Surge in demand for homes as investors look to beat stamp duty hike

85% of estate agents reported an increase in the number of investors

Updated: 

Demand for homes surged to a 12-year high in February as buy-to-let investors rushed to beat a stamp duty hike, estate agents have reported.

More than eight in 10 (85%) estate agents reported an increase in the number of investors flooding the market ahead of a three percentage point stamp duty increase on the purchase of second homes, which starts on April 1.

The National Association of Estate Agents (NAEA), which released the report, said the added pressure from the buy-to-let market meant demand for housing was at the highest level for 12 years in February.

There were signs that the extra competition from buy-to-let investors has squeezed some first-time buyers out of the market. House sellers may see buy-to-let investors as a more attractive proposition than people trying to get on the property ladder as they often have more ready cash and are less reliant on raising finance from a mortgage.

An average of 463 house hunters were registered per member branch across the UK - marking the highest figure since August 2004 when 582 were registered per branch typically. In January when estate agents had reported 453 house hunters were registered per branch on average.

The number of properties available per branch increased from 33 in January to 35 in February, as the number of sales agreed per branch in February increased too. There were an average nine sales completed in February, back to the level seen in October 2015 and a rise from eight sales agreed per branch in January.

But only one in four (24%) sales made in February were made to first time buyers - a decrease of five percentage points from January.

Mark Hayward, managing director of the NAEA, said: "The mounting pressure and increased demand for housing has meant that first-time buyers have had to compete with landlords for property and as a result they have lost out.

"We would like to say that come April things will look better for first time buyers. Schemes like the Help to Buy Isa, Help to Buy scheme and the new Lifetime Isa all sound great on paper, and there's no doubt that some young people will definitely benefit from them.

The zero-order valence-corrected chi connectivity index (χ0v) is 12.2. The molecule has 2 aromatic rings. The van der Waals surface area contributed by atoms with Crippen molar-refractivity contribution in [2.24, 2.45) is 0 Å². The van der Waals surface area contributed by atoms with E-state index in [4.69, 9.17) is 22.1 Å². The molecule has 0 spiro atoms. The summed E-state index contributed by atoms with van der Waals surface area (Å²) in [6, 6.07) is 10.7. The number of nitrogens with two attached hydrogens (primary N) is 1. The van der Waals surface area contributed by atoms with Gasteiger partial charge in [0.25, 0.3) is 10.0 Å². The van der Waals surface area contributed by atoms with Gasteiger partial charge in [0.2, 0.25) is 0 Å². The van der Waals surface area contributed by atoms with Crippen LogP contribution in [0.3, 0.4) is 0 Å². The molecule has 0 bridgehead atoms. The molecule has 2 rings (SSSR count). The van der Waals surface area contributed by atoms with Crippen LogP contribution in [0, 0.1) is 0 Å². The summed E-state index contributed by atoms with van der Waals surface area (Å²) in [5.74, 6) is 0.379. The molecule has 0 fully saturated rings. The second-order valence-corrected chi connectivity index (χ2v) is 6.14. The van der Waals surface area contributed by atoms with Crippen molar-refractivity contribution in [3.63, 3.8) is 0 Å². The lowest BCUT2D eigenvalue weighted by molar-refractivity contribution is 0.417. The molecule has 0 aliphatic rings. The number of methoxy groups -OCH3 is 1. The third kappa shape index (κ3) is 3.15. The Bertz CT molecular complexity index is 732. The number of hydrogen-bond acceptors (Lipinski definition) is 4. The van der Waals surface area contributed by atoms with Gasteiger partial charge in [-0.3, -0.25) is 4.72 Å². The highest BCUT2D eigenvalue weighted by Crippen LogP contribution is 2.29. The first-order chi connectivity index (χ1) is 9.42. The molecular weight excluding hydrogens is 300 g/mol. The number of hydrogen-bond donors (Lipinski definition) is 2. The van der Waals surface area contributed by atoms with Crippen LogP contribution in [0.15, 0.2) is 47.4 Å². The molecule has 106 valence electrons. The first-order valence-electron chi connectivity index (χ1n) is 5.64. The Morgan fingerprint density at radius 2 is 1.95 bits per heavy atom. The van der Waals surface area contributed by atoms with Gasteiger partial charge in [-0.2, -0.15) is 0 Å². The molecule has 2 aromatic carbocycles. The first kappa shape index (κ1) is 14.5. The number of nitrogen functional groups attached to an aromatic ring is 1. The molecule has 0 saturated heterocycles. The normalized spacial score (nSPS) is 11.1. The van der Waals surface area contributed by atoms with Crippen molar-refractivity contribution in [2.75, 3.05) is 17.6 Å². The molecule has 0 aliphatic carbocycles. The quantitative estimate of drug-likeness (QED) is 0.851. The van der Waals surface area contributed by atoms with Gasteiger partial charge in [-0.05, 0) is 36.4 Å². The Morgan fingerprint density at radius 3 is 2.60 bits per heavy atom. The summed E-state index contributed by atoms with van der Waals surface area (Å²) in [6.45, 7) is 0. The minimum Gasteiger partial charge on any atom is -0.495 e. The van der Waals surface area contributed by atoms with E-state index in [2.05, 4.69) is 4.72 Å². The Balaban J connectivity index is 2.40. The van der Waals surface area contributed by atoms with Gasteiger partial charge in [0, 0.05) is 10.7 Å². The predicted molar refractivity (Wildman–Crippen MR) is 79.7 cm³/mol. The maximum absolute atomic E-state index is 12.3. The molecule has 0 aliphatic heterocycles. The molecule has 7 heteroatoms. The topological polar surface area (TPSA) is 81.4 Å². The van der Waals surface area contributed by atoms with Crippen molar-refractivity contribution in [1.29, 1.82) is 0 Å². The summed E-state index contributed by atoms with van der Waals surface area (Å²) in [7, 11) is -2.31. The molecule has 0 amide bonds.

"The crux of the problem though is that there is still a huge issue with supply and until we build more homes, and crucially the right sort of homes, we cannot fool ourselves into thinking we are doing enough to help people buy their own home."

The new rates of stamp duty land tax (SDLT) will apply to purchases of additional residential properties in England, Wales and Northern Ireland.

In the recent Budget, the Government confirmed that big investors will not escape the stamp duty hike, despite their contribution to the housing supply.

A consultation had considered whether it may be appropriate to have an exemption for investors buying at least 15 residential properties, but it was decided that there will be no exemption for significant property investors.

However, people who temporarily end up with two properties due to difficult circumstances, such as retirees downsizing into a smaller property but struggling to sell their original home, will be given some extra breathing space from the new stamp duty rate.

The Government decided that purchasers will have 36 months rather than the originally proposed 18 months to claim a stamp duty refund, in the event that there is a period of overlap or a gap in ownership of a main residence.

In Scotland, SDLT has been replaced by the land and buildings transaction tax (LBTT).

A hike in this tax is also coming into force in Scotland on the purchase of additional homes such as second homes or buy-to-let properties from April 1, with the aim of avoiding any potential distortions to the housing market in Scotland that could have come from the stamp duty hike for investors in the rest of the UK.

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